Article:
Yearning to be Like the Gods (flash fiction)

Here’s a piece of sci-fi flash fiction about the hubris of humanity and the pursuit of super-powers. It’s about 625 words and has an estimated reading time of 2 and a half minutes. Let me know what you think!

The experiment had great potential and, if it succeeded, it would make Marlon Fowler the most intelligent human being on earth.

Marlon was a multi-billionaire, a tech mogul, and one of those transhumanists who believed anything could be solved with technology. He made his billions in Silicon Valley, and since retiring, he spent most of his time sinking his vast fortune into little pet projects and intellectual pursuits.

But this one, by far, was the most ambitious.

“Are you ready, Mr. Fowler?” Orson, the scientist, asked.

Fowler was seated in the California laboratory of Orson Webster, the genius scientist who’d developed the brain-computer interface tech. It had the potential to hook up Fowler’s brain to the internet and the vast sums of knowledge, all the combined knowledge of humankind.

It had never been done before – Fowler would be the first to try it. And Webster, the scientist, admitted it could be dangerous.

I was one of Webster’s research assistants in the laboratory, and I was skeptical it would work. But, if it did work, it would be a modern marvel of science and perhaps usher in a new era of super-intelligent humans.

“I’m ready, Orson. I’ve been ready my whole life for this,” Fowler said, chomping at the bit to get the procedure started.

“Very well then,” Webster replied. The scientist scanned Fowler’s brain, the first step, and would then surgically insert the microchip.

I thought Fowler was crazy. True, I was a researcher who worked on this project, and I thought it had potential. But the risks were tremendous, and the research was still somewhat new.

This billionaire tech mogul had the pride and audacity to try it, and he paid handsomely for it. It reminded me of those myths about men who wanted to be like the gods – and how they were often punished for it.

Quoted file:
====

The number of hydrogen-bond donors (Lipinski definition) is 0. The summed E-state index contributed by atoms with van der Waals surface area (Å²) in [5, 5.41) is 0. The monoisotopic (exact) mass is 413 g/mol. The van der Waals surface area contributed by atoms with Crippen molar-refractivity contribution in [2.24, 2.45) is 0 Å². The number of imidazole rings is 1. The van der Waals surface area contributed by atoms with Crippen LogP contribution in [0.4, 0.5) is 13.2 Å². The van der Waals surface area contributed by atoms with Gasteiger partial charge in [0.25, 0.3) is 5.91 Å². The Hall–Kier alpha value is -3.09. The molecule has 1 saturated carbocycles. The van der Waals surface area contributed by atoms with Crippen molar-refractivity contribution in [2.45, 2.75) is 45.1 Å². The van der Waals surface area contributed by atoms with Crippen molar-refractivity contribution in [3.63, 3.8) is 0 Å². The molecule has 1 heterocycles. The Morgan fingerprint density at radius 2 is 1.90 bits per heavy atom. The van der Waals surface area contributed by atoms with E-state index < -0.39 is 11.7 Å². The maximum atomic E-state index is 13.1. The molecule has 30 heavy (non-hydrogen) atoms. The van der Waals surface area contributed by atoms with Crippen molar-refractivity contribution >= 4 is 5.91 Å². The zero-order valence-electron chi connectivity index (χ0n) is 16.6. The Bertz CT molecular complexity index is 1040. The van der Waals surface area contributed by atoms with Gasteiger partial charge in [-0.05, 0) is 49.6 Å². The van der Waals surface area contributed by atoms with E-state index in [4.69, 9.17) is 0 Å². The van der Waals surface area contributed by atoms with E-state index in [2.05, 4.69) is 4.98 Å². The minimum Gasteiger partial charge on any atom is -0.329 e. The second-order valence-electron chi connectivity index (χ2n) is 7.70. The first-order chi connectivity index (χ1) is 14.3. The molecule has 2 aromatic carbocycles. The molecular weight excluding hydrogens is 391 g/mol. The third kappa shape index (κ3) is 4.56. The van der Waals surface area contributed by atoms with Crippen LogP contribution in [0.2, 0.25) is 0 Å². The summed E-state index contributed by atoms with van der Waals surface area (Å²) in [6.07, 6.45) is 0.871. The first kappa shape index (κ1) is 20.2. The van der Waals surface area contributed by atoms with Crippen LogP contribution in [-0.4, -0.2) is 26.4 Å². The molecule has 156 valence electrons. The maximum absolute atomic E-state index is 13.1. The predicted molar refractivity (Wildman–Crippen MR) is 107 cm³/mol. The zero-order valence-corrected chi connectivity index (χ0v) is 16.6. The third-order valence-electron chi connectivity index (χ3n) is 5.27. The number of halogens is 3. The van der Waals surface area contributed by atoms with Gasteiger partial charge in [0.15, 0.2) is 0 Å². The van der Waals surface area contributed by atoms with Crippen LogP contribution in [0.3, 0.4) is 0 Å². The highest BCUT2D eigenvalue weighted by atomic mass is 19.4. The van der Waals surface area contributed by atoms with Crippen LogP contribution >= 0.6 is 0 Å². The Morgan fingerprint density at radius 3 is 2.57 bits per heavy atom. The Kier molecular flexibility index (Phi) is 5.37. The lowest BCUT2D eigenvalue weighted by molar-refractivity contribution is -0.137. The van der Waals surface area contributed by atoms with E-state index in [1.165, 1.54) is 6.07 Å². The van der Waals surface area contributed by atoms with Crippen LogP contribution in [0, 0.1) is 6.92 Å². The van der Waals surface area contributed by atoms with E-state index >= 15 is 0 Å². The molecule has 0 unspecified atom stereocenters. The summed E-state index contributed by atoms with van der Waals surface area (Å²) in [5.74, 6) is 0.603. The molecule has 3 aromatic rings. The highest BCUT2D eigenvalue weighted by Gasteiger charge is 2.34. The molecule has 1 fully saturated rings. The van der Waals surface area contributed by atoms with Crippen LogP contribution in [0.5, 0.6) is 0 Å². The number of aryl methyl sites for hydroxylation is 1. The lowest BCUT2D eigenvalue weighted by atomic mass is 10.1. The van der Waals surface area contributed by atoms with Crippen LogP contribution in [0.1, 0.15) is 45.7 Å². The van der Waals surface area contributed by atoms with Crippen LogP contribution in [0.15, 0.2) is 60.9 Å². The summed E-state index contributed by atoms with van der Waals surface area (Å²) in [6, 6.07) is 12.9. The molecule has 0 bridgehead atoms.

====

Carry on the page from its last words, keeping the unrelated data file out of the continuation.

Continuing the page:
How was this any different from Adam and Eve eating from the Tree of Knowledge? Was it proper for one human being to have that much power and information at his disposal? To have the world’s library in his brain?

Fowler was put to sleep by this time, after giving the thumbs up to begin the procedure. He smiled his billion-dollar smile, then passed out. Webster, myself and the team of researchers and doctors got to work.

The brain surgeon carefully inserted the microchip, which would provide Fowler instantaneous access to the internet. All seemed to be going well.

“Success!” Webster yelled when the surgery was complete.

The research and medical team clapped and hugged, myself included. This would go down in the history books, after all. Hell, we may even win a Nobel Prize for it.

But something wasn’t quite right.

Fowler was supposed to wake from his slumber by now, but he didn’t. Webster checked his diagnostics; he still had a pulse, but he seemed almost to be paralyzed. The team went into a frenzy, rushing to and fro.

Fowler’s wife, who stood in the adjoining room, banged on the door, demanding answers. We didn’t know what to do or what happened.

Webster pulled me aside after running a quick brain scan.

“It didn’t work, after all” he lamented, looking nervous. “There’s major brain damage. I thought … I thought this would work, but …”

“Is he alive?” I asked.

“Yes, very much alive. But the brain damage is significant.”

Fowler sat in the laboratory chair, motionless. I had a feeling this would happen, though I didn’t share that with many people.

Like all ancient mythology warns us, there are limits to what humans can and can’t do. This billionaire pushed the envelope too far.

We’re made to be human, not like the gods.

The End

(Photo by JJ Ying on Unsplash)

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